If the first half of 2007 was characterized by a crescendo of risk appetite, embodied by record highs for major averages and blockbuster M&A activity, the second half is likely to be differentiated by a more sensitive stomach. Signs are emerging of the end of the easy money leveraged buyout boom, which could cause indigestion for corporate bond and stock investors alike.The bull market isn't necessarily over, but the path ahead is likely to be rockier than in the first half of the year, when the Dow Jones Industrial Average rose 7.6%, while the S&P 500 gained 6% and the Nasdaq Composite gained 7.8%. Despite the gains, a late February/early March swoon and the more recent failure of two Bear Stearns ( BSC) hedge funds awakened investors to the dangers of a credit crisis. A "credit crunch" has been averted thus far, but the fallout has included struggles for several leveraged buyout-related deals to get priced in the junk bond and leveraged loan market. The key question has become how fast and furiously liquidity will drain out of the credit markets, and what the ensuing ripple effects will be on the stock market. "It could be a quick crash and burn or a slow-motion train wreck," says T.J. Marta, fixed-income strategist at RBC Capital Markets. By crash and burn, he means a crisis involving a contagion effect where more hedge funds implode as collateralized securities, called CDOs, are repriced at much lower levels, causing lending standards to tighten up, banks to make margin calls, and hedge fund investors to dump assets to cover their losses. The slow-motion train wreck, on the other hand, would be a more gradual tightening of lending standards that results in wider risk premiums and incrementally restricts low-quality companies' and individuals' access to credit.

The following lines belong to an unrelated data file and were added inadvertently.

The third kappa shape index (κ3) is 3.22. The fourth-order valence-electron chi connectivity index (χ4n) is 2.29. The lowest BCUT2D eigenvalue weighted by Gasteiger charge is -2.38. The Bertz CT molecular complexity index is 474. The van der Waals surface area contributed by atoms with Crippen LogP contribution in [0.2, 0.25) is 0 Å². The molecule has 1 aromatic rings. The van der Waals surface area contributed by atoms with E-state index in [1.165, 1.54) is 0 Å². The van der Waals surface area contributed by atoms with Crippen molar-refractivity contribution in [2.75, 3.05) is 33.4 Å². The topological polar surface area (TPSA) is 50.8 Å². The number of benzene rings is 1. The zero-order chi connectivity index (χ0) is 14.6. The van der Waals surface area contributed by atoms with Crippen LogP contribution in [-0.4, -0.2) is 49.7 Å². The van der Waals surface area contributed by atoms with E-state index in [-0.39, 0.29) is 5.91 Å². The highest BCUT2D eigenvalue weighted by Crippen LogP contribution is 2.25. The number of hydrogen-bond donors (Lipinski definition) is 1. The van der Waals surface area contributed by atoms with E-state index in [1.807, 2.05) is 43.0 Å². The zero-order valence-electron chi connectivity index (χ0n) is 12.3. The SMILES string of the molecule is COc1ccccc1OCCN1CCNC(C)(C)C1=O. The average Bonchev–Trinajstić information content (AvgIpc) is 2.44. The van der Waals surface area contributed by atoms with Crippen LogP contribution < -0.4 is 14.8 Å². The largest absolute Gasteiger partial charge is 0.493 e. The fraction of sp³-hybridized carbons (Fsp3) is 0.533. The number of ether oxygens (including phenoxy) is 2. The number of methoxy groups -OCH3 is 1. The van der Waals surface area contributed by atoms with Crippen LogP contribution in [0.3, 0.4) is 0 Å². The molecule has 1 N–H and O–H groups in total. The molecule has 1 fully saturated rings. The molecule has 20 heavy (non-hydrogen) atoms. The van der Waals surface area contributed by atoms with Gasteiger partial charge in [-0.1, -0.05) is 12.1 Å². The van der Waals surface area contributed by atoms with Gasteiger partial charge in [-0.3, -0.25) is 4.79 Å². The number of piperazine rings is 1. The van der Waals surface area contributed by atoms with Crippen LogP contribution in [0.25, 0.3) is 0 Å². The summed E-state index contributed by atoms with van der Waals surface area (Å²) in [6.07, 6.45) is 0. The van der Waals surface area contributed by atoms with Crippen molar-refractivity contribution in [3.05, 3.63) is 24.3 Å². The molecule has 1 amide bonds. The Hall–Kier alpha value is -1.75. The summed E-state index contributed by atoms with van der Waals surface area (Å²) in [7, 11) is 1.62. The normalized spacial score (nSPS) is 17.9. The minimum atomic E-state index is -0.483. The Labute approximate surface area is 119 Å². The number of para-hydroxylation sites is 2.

In this latter scenario stocks may still end the year higher, but due more to factors that counterbalance any credit tightening such as a reaccelerating U.S. economy and still ample liquidity amid a global M&A boom. Global M&A volume hit $2.88 trillion in the first half , up 55% from the same period a year ago, according to Dealogic. The takeovers, plus 26 share buyback announcements of $2 billion or more, are literally shrinking the stock market -- a bullish phenomenon even if
demand remains static . But a tightening process is underway as deals to finance some buyouts have recently faltered. The financing for the Kohlberg Kravis & Roberts and Clayton Dubilier & Rice buyout of Ahold's ( AHO) U.S. Foodservice unit was shelved last week. This week, a similar fate befell the deal to finance Clayton, Dubilier & Rice's buyout of ServiceMaster ( SVM). Other deals like Dollar General's ( DG) had to be restructured and priced with higher coupon payments to better entice potential investors. "Investor resistance to such deals likely highlights the bottom for lending willingness, and a shift back to more conservative lending would be a healthy sign for the market," writes Jeffrey Rosenberg, head of credit strategy research at Bank of America. He adds that investors will likely have the upper hand from now on in these markets to finance LBOs as $90 billion in bonds and $200 billion loans taxi onto the deal-flow runway.